From Robert Bowyer
Historic Gallery pall mall
London. 19th March 1793.
May it please Your Excellency
I felt myself extremely flatter’d in being honor’d with a letter some time since from your Excellency & beg to present You my most grateful acknowledgements for the favor.1 will you have the goodness Sir to permit me to inclose You a proposal for the publishing the most splendid & Magnificent Work ever set on foot in this Country; of a History of England:2 & I cannot help adding that I should esteem your Name as a subscriber to the undertaking a much greater honor than all the Crown’d Heads in Europe & think I pay you a very poor Compliment too. I have already the Names of several crown’d Heads, but I have not the Name of Washington.3
The Gentlemen who carries this letter to New York, & will probably have the honor of delivering it to You is a Mr Allum, a Gentleman who has been persecuted by the despotic Aristocrats of this Country on Accot of his opposition to Tyranny & oppression—he hopes to find an Assylum in America where the Sons of Freedom can Sit under their Vines & Fig trees without the fear of informers, or imprisonment, for alas if ever these days were Known in England, they are certainly now at an end. I have the honor to be May it please your Excellency Your Excellencys Most Devoted & Obliged servt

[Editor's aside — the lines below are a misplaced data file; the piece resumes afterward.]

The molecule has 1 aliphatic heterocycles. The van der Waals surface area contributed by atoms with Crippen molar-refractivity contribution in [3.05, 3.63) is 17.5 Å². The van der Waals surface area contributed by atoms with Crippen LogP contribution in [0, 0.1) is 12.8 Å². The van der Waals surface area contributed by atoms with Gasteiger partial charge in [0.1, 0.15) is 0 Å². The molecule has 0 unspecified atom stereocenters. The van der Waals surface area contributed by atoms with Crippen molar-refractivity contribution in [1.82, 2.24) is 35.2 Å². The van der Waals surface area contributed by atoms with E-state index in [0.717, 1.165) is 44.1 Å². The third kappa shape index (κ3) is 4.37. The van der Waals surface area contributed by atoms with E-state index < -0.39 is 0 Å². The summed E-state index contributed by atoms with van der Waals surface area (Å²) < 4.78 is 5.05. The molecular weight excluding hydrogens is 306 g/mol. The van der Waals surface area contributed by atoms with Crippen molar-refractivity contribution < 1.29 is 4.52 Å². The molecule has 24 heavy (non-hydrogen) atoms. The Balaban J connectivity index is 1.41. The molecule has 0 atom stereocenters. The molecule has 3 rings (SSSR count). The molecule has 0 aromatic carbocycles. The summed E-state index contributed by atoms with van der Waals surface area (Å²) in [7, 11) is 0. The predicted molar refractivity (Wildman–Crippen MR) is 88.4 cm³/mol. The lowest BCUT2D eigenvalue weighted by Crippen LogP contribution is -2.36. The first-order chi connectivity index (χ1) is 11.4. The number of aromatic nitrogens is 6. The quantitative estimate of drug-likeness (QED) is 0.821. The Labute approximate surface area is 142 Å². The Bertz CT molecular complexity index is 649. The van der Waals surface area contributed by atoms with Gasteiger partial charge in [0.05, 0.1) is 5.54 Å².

ALS, DLC:GW; ALS, DLC:GW.
2. This enclosure was an undated two-page proposal for an illustrated edition of David Hume’s multivolume The History of England from the Invasion of Julius Caesar to the Revolution in 1688, with an added volume to bring the history to the present (DLC:GW). Bowyer eventually published a five-volume edition of Hume’s history in 1806-7.
3. The shorter version of this letter is similar in content and language to that published here. It does not, however, include the following information about Allum’s persecution and emigration to the United States, but it does add that Allum “sails in a few days for New York.” No reply from GW to Bowyer has been found.